For Podbean's Storytelling Podcast Week, I interviewed Laura Bergells. Listen to a condensed version of the live event using the player below or in the Grammar Girl podcast in your favorite podcast app.
Laura Bergells is a business communication coach and executive trainer, and she leads workshops on storytelling. You can find her on Twitter, TikTok, and LinkedIn where she goes by maniactive. Laura is also a LinkedIn Learning instructor, and teaches communication courses, including public speaking, crisis communication, and establishing credibility. All those courses have a thread of storytelling in them, and they're available free for LinkedIn premium members.
In this interview:
- I told the story of how I started Grammar Girl, and Laura commented that it's what Kindra Hall might call a founder's story in her book "Stories That Stick." It's in a specific place and time. It starts with "this is the normal" and ends at the new normal. It goes through emotions, and I showed a lot of vulnerability, so people begin to relate to the story because everyone has started something. Specific details help make the story more engaging. Finally, there's a problem I had to overcome.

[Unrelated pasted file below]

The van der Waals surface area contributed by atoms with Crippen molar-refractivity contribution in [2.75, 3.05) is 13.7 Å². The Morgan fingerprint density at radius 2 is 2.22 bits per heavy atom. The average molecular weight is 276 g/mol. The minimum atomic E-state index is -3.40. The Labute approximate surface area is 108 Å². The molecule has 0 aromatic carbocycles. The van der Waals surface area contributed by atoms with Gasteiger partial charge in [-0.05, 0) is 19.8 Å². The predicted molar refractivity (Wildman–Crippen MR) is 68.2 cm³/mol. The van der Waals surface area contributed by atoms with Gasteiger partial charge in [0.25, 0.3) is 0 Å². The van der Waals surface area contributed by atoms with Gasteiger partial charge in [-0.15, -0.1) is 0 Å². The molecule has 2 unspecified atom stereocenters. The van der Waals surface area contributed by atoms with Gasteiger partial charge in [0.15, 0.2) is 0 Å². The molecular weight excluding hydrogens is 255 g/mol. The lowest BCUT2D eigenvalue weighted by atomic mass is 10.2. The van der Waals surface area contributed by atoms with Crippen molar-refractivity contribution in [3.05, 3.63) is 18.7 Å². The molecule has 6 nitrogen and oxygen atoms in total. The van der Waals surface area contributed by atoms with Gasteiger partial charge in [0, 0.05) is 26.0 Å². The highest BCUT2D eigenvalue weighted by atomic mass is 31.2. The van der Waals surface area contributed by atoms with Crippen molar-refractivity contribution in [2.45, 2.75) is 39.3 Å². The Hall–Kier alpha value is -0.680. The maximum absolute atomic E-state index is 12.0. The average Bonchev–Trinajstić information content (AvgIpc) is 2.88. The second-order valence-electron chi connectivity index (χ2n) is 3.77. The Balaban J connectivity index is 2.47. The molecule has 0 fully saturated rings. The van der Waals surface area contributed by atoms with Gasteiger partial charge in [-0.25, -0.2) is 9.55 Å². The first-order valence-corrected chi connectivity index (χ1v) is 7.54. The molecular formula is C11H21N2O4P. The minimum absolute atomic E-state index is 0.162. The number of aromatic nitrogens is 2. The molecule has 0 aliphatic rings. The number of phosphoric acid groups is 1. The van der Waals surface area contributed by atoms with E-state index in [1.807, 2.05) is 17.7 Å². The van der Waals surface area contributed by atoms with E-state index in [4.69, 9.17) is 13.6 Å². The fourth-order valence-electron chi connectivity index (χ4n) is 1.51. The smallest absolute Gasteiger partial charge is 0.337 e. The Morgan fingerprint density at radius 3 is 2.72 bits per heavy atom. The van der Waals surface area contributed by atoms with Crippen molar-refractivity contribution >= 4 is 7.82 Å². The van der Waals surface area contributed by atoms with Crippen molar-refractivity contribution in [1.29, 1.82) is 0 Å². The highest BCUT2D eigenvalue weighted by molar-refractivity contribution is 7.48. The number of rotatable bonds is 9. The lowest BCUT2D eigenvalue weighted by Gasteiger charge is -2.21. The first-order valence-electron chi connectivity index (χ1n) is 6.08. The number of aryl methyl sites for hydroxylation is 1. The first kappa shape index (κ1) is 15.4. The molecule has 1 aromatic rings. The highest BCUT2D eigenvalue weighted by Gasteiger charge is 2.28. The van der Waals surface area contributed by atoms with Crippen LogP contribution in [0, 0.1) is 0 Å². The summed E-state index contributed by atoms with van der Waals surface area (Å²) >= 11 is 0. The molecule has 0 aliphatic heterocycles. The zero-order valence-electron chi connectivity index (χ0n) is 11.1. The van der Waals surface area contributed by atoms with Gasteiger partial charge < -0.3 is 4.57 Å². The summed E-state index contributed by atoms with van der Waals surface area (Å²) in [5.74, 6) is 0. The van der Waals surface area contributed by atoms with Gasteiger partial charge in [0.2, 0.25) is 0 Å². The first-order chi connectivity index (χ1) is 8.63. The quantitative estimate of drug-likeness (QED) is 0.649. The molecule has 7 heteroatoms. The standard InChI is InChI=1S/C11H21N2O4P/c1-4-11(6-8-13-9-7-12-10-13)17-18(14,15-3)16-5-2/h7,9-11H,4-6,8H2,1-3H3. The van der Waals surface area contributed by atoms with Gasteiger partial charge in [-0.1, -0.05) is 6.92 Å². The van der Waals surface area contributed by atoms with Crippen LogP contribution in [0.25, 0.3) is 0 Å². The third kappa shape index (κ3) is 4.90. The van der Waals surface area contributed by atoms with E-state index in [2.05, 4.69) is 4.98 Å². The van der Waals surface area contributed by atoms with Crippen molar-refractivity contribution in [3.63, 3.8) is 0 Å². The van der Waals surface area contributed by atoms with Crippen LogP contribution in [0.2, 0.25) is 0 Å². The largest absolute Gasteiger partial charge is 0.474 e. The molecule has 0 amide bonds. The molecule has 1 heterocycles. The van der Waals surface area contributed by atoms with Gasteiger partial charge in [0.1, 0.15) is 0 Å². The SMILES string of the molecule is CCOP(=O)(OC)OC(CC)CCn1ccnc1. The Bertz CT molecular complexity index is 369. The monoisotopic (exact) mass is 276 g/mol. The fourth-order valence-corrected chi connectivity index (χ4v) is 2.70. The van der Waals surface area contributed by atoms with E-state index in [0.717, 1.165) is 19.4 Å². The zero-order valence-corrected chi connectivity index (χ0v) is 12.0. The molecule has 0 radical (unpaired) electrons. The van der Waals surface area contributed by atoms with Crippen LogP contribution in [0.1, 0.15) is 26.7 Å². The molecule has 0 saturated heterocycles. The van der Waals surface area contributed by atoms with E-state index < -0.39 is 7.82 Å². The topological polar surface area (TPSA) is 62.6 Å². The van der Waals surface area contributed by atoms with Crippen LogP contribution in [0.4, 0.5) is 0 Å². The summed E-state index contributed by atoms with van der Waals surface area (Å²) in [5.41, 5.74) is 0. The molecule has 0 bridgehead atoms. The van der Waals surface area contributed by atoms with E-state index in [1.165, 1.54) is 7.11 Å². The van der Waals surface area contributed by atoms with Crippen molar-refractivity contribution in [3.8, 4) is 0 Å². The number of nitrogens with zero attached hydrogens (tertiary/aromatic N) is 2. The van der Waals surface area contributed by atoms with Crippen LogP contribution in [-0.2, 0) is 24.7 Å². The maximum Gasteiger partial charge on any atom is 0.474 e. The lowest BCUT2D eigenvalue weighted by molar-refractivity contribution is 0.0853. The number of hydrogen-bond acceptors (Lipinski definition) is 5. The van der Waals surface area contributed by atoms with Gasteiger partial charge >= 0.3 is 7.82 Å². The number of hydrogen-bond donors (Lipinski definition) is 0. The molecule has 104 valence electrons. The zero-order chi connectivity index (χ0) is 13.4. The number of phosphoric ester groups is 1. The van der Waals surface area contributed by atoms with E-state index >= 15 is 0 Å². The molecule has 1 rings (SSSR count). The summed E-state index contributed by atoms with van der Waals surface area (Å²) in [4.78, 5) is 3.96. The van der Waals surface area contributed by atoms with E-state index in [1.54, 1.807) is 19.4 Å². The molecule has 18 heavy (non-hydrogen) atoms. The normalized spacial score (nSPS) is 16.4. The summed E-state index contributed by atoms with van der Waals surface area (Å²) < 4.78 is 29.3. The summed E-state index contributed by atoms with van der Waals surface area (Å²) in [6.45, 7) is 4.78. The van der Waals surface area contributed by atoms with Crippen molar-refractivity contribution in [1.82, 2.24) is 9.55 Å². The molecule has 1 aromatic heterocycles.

- We talked about how a big problem with people in business is that they forget to tell stories altogether. Companies often have a culture of presentation instead of a culture of storytelling.
- We explored how, in storytelling (in audio, but also in presentations if you don't get carried away with visuals), we are relying on the theater of the mind, which is a fabulous way to engage and teach people. As much as we'd like to believe that people are convinced by facts, years of cognitive research show that we are convinced by stories and emotions (and then we often find facts to support our decisions).
- I shared how my DonorsChoose campaign struggled until I started telling stories about teachers, and then Laura deconstructed my story about that struggle.
- I asked Laura for ways to improve my founder story, and she suggested that I try telling it in the present tense as a naive narrator instead of taking an omniscient view, and that reminded me of changes I've seen in fiction.
- Laura told a story that made me gasp and laugh, but in which not much happened, and then we talked about how that could be so entertaining—what is the role of humor in storytelling?
You can listen to the interview using the player at the top of this page, or you can read a complete rough transcript.